A Teleology of Emotions

Defining emotions is notoriously difficult. I’ve yet to hear a definition which captures both its physiological and phenomenological qualities. This absence makes precise discussions of emotions almost impossible. I believe such a definition is not strictly necessary in emotional regulation: a teleological explanation suffices in most contexts.

Definition (From Wikipedia)

A teleology is a reason or explanation for something as a function of its end, purpose, or goal.

The functions of emotions provide an effective scaffolding to build strategies to modulate one’s emotional state and experience thereof.

Here are a few functions of emotions, copy and pasted from Marsha Linehan’s DBT Skills Training Manual. These functions underly biopsychosocial theory of borderline personality disorder.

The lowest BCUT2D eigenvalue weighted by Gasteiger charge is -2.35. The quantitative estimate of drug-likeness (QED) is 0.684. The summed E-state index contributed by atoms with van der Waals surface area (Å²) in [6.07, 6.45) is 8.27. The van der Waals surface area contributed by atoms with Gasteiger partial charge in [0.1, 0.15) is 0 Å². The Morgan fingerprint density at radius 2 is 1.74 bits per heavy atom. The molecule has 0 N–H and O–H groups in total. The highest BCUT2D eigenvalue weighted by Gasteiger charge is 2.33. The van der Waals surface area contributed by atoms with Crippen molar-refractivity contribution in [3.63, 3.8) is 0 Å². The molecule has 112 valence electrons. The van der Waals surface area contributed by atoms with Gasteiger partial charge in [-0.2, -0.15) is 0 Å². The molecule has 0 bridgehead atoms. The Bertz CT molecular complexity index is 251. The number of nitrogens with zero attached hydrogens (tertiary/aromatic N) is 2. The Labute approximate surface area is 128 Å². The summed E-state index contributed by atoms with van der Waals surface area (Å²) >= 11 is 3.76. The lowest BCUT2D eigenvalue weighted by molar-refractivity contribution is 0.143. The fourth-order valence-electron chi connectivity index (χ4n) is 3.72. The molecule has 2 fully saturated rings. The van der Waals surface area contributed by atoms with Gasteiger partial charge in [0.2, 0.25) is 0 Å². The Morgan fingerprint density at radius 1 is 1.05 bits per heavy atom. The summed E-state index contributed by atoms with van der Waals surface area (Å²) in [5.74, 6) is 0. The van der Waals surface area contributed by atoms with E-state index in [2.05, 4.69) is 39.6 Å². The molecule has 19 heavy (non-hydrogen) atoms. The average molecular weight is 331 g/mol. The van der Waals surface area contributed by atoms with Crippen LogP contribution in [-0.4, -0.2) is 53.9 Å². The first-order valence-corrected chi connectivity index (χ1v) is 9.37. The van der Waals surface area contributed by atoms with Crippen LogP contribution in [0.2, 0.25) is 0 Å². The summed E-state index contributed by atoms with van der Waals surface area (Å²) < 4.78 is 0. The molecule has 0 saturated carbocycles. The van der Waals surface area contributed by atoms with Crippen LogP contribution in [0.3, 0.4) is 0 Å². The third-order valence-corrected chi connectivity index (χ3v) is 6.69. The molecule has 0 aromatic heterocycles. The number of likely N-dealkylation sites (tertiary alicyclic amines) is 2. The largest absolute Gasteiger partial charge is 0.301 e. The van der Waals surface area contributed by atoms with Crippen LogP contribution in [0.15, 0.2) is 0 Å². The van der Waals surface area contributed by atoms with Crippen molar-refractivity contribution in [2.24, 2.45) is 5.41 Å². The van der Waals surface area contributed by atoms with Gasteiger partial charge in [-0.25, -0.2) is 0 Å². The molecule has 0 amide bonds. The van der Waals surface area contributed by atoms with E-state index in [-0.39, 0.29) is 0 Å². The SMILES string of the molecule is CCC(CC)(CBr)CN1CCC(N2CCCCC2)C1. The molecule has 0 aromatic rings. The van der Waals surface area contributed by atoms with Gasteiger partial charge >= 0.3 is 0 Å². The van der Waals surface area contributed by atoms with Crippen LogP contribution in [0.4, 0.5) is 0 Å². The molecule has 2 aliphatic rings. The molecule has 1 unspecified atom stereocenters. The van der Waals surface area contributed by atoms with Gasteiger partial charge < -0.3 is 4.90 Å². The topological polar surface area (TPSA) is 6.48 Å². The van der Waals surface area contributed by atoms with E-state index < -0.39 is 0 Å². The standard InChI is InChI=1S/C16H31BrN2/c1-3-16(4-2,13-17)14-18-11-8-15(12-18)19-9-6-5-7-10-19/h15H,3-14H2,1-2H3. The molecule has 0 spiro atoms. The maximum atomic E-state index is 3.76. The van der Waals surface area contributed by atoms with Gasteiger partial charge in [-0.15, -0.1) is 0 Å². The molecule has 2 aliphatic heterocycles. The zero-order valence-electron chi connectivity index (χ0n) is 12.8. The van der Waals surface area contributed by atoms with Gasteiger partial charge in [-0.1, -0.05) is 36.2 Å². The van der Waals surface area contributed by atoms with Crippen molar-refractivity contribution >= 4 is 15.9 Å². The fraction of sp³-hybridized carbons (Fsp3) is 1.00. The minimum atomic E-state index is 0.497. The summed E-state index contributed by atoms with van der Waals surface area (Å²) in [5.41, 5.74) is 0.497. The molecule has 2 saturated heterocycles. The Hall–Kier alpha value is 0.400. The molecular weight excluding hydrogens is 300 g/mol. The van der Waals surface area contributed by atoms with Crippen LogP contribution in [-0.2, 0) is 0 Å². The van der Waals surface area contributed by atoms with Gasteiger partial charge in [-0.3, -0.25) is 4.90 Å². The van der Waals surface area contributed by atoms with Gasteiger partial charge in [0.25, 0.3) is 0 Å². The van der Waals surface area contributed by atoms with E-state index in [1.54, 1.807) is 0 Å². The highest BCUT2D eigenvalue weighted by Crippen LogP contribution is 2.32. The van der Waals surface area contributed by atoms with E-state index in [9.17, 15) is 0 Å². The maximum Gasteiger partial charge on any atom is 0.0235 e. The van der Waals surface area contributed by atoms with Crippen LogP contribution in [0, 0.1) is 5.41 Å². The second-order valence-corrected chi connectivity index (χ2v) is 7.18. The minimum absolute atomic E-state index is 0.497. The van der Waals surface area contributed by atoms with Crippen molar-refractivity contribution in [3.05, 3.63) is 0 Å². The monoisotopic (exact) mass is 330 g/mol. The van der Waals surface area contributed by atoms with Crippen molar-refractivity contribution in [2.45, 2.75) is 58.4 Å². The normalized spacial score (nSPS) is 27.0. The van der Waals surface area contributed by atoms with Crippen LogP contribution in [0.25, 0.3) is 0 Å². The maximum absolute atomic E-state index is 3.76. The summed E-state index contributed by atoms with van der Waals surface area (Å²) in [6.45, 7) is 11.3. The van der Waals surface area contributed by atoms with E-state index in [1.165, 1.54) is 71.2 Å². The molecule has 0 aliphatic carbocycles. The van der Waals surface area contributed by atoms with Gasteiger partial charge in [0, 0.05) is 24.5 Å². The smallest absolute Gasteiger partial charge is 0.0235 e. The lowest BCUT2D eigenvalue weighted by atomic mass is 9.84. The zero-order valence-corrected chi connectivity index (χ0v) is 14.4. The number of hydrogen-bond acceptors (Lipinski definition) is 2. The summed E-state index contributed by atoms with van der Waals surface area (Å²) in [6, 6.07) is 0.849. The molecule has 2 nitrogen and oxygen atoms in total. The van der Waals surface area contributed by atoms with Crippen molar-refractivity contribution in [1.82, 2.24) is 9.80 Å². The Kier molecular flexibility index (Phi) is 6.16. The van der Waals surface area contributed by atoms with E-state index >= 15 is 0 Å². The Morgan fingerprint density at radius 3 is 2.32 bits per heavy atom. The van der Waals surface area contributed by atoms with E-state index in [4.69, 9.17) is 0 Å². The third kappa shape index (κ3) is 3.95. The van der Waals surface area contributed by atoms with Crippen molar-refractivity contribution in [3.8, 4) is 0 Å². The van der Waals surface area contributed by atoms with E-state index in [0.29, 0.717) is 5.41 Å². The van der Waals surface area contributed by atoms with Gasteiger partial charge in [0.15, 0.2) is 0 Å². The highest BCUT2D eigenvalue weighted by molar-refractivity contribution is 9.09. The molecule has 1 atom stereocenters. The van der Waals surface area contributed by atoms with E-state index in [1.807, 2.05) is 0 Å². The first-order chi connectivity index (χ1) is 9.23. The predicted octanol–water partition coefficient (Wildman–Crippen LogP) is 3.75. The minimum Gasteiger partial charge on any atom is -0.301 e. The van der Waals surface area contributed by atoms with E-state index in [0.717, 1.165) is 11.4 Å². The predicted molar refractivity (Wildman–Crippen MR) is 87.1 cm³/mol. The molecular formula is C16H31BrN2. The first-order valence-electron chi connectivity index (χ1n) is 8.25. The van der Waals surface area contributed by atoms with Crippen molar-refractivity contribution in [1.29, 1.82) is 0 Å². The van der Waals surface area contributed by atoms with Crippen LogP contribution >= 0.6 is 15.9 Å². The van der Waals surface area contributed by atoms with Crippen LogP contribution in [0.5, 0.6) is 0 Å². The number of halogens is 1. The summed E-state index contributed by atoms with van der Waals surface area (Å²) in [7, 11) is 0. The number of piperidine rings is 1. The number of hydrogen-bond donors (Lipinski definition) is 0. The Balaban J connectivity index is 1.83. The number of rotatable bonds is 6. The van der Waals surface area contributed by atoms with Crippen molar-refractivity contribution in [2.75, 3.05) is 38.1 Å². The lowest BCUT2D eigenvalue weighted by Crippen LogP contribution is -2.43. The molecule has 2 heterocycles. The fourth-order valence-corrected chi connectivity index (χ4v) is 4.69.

Organize and Motivate actions

  • Emotions prepare our body for physical action.
    • Fear increases heart rate, blood glucose levels, preparing our body for physical exertion/movement.

  • Emotions decrease reaction time.
    • Emotions can be thought of as a rapid response system.

    • “Run for your life” is easier when you’re being chased by a lion.

  • Emotions (de)sensitize one to information that is (in)compatible with the emotion.

Influence and Communicate to others

  • Emotions autonomically influence muscle activation.
    • Facial expressions communicate faster than words.

    • Emotions alter one’s posture and movement patterns.

  • Emotions have effects on others that are not learned.
    • This is how we communicate with babies.

Communicate to ourselves

  • Emotions signal/alarm that something is going on in a situation.
    • “Listen to your gut.”

  • Emotional signals are processed outside our conscious awareness.
    • You must learn through trial-and-error when to trust these responses.

The dual functions of communication and motivation are unique to emotions.